Norway Yacht Charter Guide

View Bergen - Sognefjord in a larger map
Sailing Bergen to Sognefjord, 10-14 Days
Bergen – Herdla - Fedje - Eivindvik - Hoyanger - Vik - Fjaerland
Sognefjord sailing


Bergen used to be Norway’s capital city and until the late 19th century maintained its trade monopoly of fishing. Now Norway’s second largest city (population 203,000), it is no longer dependant entirely on fishing for its wealth. It lies in a bowl below seven hills and mountains.

The waterfront of Vågan, with its original harbour, is lined with picturesque converted wharves, with narrow streets behind them. Yachts can berth in the heart of the old town, near open air fish, fruit and vegetable markets, and within a few minutes of butchers, bakers, chandlers and a modern shopping centre and pedestrianised square.

The town is a blend of the old buildings of the original trading settlement and wooden and stone warehouses. Local archaeology and history is abundant with museums, 12th century churches and fortresses. There are also art galleries, restaurants, aquariums and a funicular railway that takes you up Mount Fløyen.

Facilities are very good and local travel connections are excellent. You will be able to berth in Vågan, alongside at Bryggen, below the old wharf buildings, or at the marina.

Check in is at Hjellestad marina (nr Bergen). A pontoon marina with guest berths on jetties. Water, fuel, electricity, propane, showers, launderette, shops and post office. The base is situated just 6 km from the airport and is only 8 minutes by car. 14 nm miles from the city of Bergen and only 20 km (about 25-30 minutes) to drive. There is a bus service available.

Marina at Hjellestad


Herdla is situated north of the Island of Askøy. Askøy is adjacent to the city of Bergen. It is a popular target for tourists.

The nature reserve on the Island has many birds, some 220 species of birds are registered. The nature reserve is also a nice place to walk and bathe. There are good fishing possibilities in the area.



Fedje is a low island surrounded by 125 smaller islands and rocks with a nice, small and quiet harbour in the bay. Fedje has been inhabited for 4000 years with its population concentrated round lagoon like bays in the north of the island.

In the 1700s it was an important trading place. Kræmmerholmen, the trading centre is a museum, hotel and restaurant.

Traditional employment is fishing, whaling and peat production – it still has two whaling ships. During the Second World War it was occupied and the remains of the German fortifications can still be seen.

Sailing Bergen to Sognefjord, 10-14 Days


Eivindvik is a larger village with a very picturesque approach. It is set amongst a very attractive setting, and is convenient for stores.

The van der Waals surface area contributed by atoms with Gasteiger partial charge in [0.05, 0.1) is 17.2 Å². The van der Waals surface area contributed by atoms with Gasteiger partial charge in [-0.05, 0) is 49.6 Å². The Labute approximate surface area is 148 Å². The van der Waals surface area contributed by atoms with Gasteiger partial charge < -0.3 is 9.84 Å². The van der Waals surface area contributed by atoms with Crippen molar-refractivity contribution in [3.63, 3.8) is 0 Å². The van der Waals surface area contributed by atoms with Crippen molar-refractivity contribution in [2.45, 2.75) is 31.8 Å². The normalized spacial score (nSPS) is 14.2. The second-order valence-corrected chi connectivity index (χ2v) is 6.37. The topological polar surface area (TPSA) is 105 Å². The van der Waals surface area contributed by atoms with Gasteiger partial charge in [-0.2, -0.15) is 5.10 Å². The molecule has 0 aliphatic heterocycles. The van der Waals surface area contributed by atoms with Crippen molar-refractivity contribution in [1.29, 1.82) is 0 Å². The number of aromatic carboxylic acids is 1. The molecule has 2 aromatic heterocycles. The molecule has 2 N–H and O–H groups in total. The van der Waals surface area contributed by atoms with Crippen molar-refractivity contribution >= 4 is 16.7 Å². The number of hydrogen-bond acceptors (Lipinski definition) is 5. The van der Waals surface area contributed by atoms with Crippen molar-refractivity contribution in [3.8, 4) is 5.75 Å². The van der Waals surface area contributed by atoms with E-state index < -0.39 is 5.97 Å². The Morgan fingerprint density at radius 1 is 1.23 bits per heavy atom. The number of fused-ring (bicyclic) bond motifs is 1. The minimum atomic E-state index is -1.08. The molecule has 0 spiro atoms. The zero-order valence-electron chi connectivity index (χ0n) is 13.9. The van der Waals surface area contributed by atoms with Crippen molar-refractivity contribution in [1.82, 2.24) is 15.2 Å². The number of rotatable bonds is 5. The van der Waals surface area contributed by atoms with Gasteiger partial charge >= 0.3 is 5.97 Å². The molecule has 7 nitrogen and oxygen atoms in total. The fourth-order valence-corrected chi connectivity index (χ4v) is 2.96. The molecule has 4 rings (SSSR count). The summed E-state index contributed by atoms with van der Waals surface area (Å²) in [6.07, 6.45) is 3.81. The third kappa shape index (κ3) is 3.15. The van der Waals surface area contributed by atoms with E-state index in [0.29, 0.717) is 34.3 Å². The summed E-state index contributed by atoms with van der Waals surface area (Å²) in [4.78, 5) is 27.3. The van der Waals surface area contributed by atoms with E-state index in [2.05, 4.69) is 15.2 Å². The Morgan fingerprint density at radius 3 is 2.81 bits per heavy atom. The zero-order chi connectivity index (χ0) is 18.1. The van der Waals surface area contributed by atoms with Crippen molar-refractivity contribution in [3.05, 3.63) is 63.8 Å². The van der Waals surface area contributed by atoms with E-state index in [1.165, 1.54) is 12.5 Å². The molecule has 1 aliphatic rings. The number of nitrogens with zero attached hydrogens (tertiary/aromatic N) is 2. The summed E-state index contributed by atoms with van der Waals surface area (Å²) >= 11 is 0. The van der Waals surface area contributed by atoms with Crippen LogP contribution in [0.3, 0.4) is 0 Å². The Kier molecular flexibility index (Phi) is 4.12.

Sheltered by high wooded hills this administrative and legal centre has good facilities. Anchor in the bay east of the village.



Fjærland is a village in Sogndal municipality, along the Fjærlandfjord. Located at the very end of the fjord leg and surrounded with impressive high rocky mountains, small waterfalls and the nearby glacier arms Bøyabreenand “Supelabreen" (a part of the Jostedalsbreen glacier) and the Norsk Bremuseum.

Fjaerland is also the Norwegian ‘Book Town’, with book shops situated in old cow sheds and pig sty’s, there are also book shops on the Ferry quay and in the Hotel Mundal. The Mundal Hotel is an old wooden building in 19th century style still in business as a hotel. Until August 2008 the Hotel had been owned by the Orheim family for over a Hundred years.



Vik sits at the head of an open bay and is located quite deep in the fjord with a population of approximately 1000. It is deep and fairly exposed to the north.

There is a little town with a magnificent stave church, this church was built around the year 1130. It is a triple-nave stave church and has a Gothic altar-baldaquin with sculptured heads, as well as decorations and paintings in the ceiling depicting the childhood of Christ.



Høyanger, with a population of approximately 2,200 is at the head of its fjord, offers good hill walking in the surrounding area and fishing.

The landscape is both scenic and varied. The head of the fjord is surrounded by rocky crags and soaring peaks, a most impressive sight. The mountain moors offer wide expanses of unspoilt scenery.


The fjord itself can be a busy thoroughfare, with ferry services linking the communities on either side, although it is hemmed in by wild mountain ranges and precipitous walls of rock, the fjord also offers a host of narrow inlets, fjords in miniature, and lush stretches of countryside. From the delightful little village of Ortnevik, for example, time-worn paths wend their way up to Stølsheimen, a real scenic gem. Winter and summer alike the mountains beckon, providing abundant opportunities for skiing and rambling for outdoor enthusiasts of all age. Sailing through this magnificent area you will experience some of the most beautiful scenery Mother Nature has to offer and a warm welcoming people.